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KUT News Staff
Sadler and Cruz Face Off in First Debate
Republican Ted Cruz and Democrat Paul Sadler held the first of two planned debates in their battle to represent Texas in the U.S. Senate last night.
The debate, held in Dallas at WFAA, touched on healthcare, immigration, federal spending, foreign policy and taxes as the candidates repeatedly tried to out-lawyer one another.
Cruz repeated his assertion that he would work to repeal the Affordable Care Act if elected, stating that the law puts the United States on a path toward socialized medicine. He stated that socialized medicine leads to low quality, inefficient medical care. Sadler countered that Cruz’s position would put Texans at risk by allowing insurance companies to deny or limit insurance coverage based on preexisting conditions, and would leave many young people currently on their parents’ insurance plans without coverage.
Regarding immigration, Sadler stated that he supports a pathway to citizenship for illegal immigrants. Cruz opposes such a pathway and wants to put an end to illegal immigration.
When asked his views on Mitt Romney’s controversial 47 percent remarks, Cruz replied that he doesn’t believe that Texans who receive government assistance view themselves as victims that the government is obligated to care for. He did, however, argue that the Obama administration and Democratic Party of trying to make as many Americans as possible dependent on government aid as a means of staying in power.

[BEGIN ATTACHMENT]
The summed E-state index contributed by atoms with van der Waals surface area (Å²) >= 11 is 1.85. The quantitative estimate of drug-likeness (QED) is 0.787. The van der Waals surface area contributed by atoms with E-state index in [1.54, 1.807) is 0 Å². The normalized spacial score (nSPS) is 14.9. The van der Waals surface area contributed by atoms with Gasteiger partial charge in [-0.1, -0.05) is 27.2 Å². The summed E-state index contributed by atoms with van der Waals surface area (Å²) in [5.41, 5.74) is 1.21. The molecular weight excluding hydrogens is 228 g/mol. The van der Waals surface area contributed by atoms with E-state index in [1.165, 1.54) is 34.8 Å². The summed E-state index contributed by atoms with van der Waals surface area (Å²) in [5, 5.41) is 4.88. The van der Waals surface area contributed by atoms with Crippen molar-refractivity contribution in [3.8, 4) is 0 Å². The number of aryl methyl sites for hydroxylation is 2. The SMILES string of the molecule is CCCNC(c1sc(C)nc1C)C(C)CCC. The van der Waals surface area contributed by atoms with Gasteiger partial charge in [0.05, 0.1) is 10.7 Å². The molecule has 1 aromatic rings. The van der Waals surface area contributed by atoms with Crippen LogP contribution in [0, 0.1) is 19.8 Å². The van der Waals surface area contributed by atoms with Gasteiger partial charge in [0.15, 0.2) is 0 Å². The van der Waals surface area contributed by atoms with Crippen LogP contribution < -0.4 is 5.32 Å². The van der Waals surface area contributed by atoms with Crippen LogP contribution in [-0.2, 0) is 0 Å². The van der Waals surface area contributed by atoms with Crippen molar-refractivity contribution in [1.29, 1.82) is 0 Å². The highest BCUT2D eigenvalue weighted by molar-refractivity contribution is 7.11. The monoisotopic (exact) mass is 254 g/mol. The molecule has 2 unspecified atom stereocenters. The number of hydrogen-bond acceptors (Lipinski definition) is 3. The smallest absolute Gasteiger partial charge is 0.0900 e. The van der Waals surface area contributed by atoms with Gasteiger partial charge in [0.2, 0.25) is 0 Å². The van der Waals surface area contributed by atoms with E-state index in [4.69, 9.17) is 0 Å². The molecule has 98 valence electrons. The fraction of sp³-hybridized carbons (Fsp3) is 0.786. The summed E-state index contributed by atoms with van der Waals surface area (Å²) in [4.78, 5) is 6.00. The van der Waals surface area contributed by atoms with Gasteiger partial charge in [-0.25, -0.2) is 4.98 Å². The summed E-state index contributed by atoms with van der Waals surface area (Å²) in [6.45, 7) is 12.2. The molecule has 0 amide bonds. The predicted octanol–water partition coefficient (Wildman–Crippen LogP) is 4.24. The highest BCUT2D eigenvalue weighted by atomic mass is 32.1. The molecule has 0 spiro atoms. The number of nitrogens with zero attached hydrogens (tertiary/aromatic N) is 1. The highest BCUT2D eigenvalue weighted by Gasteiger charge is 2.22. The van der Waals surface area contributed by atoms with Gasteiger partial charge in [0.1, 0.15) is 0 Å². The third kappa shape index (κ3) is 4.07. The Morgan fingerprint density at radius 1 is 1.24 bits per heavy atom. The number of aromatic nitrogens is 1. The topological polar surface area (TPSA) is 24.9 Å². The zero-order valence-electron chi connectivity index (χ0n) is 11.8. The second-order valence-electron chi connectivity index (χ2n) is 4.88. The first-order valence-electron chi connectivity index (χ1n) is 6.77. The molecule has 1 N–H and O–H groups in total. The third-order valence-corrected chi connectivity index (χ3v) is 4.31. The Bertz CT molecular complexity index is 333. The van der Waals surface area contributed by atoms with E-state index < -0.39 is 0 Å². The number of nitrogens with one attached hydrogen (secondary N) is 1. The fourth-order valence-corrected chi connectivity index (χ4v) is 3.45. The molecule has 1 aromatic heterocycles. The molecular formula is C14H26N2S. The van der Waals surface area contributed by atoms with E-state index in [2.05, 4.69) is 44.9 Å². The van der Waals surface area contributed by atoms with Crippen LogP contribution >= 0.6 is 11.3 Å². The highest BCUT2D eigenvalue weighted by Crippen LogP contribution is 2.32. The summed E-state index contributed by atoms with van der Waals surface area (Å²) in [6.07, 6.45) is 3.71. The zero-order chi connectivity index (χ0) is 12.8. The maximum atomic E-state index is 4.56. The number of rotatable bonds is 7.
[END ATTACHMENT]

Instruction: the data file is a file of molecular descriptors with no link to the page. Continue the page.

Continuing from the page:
The two candidates disagreed over whether the United States should continue to supply aid to Egypt. Sadler stated that he believes continued aid is necessary to preserve Egypt as an ally, while Cruz argued that the US should consider withholding aid to Egypt as a form of leverage to influence their actions following attacks on the American embassy in Cairo.
The issue of taxes generated a heated exchange between the candidates. Cruz accused Sadler of wanting to raise taxes for all Texans. Sadler in turn accused Cruz of speaking frequently about cutting spending without outlining a plan on how he would actually lower the national debt. When Cruz asked Sadler if he had ever considered instituting a state income tax during his tenure in the Texas legislature, Sadler replied that he had to examine every avenue available to raise state revenues but never imagined “some troll” would use his legislative work against him nearly 10 years later.
Both candidates were vague on certain points raised in the debate. Sadler gave no definite answer when asked if Congress should allow the Bush tax cuts to expire, while Cruz gave no direct as to whether he believes President Obama is a Christian who was born in the United States.
Sadler was firm in his desire to debate Cruz six times. Cruz declined to participate in any additional beyond the two already planned, despite his criticisms of Lieutenat Governor David Dewhurst for not appearing in enough debates during their competition in the Republican primary.
A new poll showed Cruz had a 26 point lead over Sadler going into the debate, while one-fourth of registered Texas were undecided.
Sadler and Cruz will debate again on October 19. KUT will be airing the debate live.